What is Down Syndrome?
Down syndrome is a chromosomal disorder that, unlike most syndromes, is usually not inherited. Typically, the nucleus of each cell inside a person's body contains 23 pairs of chromosomes, half of which are inherited from each parent. Down syndrome occurs when there is an abnormality in a person's 21st chromosome, possessing either a full or partial extra copy of chromosome 21. This excess of genetic material alters a person's development, leading to Down syndrome. Down syndrome is the most common form of an intellectual disability present at birth. According to the Center for Disease Control and Prevention, one out of every 691 babies born in the United States is diagnosed.
Individuals with Down syndrome are sometimes easy to identify because many possess similar physical attributes. Distinctive traits include: thick folds in the corner of the eyes causing them to slant upward, short hands that have a single deep crease across the center of the palm, small stature, hyper flexibility, a protruding tongue, hyperflexibiliy of joints, and low muscle tone. Although very common, these features vary considerably amongst each individual.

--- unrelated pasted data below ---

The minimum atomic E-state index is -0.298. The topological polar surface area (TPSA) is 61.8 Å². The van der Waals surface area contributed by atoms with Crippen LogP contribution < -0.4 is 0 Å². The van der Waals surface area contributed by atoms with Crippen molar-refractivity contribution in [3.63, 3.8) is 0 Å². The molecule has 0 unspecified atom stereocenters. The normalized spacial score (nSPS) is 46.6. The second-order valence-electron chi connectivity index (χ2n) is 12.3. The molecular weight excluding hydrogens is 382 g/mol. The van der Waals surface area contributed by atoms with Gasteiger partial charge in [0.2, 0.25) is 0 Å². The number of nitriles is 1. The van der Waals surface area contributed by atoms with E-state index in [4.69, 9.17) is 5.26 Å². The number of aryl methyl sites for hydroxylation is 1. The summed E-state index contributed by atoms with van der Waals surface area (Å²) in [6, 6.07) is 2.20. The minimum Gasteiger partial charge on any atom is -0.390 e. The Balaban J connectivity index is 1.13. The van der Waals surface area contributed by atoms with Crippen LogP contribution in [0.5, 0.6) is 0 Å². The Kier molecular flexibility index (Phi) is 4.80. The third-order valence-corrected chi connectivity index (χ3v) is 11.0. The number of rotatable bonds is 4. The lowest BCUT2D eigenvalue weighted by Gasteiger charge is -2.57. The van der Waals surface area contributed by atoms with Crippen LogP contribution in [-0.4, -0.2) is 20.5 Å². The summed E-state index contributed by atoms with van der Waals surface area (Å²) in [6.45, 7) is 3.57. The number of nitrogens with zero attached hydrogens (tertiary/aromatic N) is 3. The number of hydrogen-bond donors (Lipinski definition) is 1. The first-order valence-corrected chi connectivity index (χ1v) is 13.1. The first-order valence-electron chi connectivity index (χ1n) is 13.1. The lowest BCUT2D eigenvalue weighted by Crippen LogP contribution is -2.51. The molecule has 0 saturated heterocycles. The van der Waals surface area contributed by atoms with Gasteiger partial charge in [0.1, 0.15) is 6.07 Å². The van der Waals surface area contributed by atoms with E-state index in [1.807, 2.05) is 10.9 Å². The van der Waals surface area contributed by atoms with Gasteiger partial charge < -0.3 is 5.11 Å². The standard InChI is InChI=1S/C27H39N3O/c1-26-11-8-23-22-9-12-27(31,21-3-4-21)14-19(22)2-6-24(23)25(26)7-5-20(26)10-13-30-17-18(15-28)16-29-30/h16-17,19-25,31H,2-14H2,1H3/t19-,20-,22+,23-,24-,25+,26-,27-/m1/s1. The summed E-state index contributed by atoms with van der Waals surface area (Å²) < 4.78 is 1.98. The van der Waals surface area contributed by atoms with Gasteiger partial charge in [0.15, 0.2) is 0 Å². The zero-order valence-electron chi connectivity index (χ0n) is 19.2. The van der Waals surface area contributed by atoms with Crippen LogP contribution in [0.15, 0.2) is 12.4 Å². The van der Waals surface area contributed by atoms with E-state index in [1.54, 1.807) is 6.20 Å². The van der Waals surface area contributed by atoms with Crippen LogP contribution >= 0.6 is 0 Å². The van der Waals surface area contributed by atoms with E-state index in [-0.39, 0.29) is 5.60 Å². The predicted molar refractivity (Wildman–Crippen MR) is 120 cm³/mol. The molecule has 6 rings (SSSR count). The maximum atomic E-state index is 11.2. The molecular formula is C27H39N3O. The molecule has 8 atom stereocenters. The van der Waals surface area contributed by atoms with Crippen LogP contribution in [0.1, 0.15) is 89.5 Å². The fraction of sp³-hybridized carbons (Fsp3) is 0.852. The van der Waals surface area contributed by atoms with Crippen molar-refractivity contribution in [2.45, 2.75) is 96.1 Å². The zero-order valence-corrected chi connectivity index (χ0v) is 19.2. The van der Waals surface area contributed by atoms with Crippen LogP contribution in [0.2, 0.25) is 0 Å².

A person with Down syndrome will have intellectual disabilities that range from mild to moderate. It is also likely that they will endure difficulties in physical coordination and language development. Often, Down syndrome people have dementia, or similar problems affecting their memory, judgment, and concentration.
Those with Down syndrome have an increased risk of respiratory infections and heart defects. Other health issues include, blocked small intestine, celiac disease, hearing problems, cataracts or other problems with vision, thyroid problems, and skeletal issues. It has also been proven that Alzheimer's disease and Down syndrome are linked.